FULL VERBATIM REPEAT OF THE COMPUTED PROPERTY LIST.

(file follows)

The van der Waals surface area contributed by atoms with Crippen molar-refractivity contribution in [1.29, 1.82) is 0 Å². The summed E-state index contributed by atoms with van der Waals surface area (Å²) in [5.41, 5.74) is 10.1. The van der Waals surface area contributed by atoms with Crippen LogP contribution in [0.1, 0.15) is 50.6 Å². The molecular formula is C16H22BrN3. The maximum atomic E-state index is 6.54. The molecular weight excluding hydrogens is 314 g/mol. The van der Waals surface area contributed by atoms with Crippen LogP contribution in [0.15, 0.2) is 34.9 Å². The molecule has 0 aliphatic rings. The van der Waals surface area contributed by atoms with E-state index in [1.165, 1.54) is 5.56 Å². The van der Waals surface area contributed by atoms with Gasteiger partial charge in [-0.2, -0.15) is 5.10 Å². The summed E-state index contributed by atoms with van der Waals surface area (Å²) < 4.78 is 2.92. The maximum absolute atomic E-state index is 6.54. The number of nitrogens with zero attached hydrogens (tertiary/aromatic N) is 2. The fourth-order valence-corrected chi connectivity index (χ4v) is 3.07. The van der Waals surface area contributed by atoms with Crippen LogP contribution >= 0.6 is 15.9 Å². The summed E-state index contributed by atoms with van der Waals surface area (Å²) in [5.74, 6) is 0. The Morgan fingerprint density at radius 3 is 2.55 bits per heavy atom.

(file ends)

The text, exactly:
The van der Waals surface area contributed by atoms with Crippen molar-refractivity contribution in [1.29, 1.82) is 0 Å². The summed E-state index contributed by atoms with van der Waals surface area (Å²) in [5.41, 5.74) is 10.1. The van der Waals surface area contributed by atoms with Crippen LogP contribution in [0.1, 0.15) is 50.6 Å². The molecular formula is C16H22BrN3. The maximum atomic E-state index is 6.54. The molecular weight excluding hydrogens is 314 g/mol. The van der Waals surface area contributed by atoms with Crippen LogP contribution in [0.15, 0.2) is 34.9 Å². The molecule has 0 aliphatic rings. The van der Waals surface area contributed by atoms with E-state index in [1.165, 1.54) is 5.56 Å². The van der Waals surface area contributed by atoms with Gasteiger partial charge in [-0.2, -0.15) is 5.10 Å². The summed E-state index contributed by atoms with van der Waals surface area (Å²) < 4.78 is 2.92. The maximum absolute atomic E-state index is 6.54. The number of nitrogens with zero attached hydrogens (tertiary/aromatic N) is 2. The fourth-order valence-corrected chi connectivity index (χ4v) is 3.07. The van der Waals surface area contributed by atoms with Crippen LogP contribution >= 0.6 is 15.9 Å². The summed E-state index contributed by atoms with van der Waals surface area (Å²) in [5.74, 6) is 0. The Morgan fingerprint density at radius 3 is 2.55 bits per heavy atom.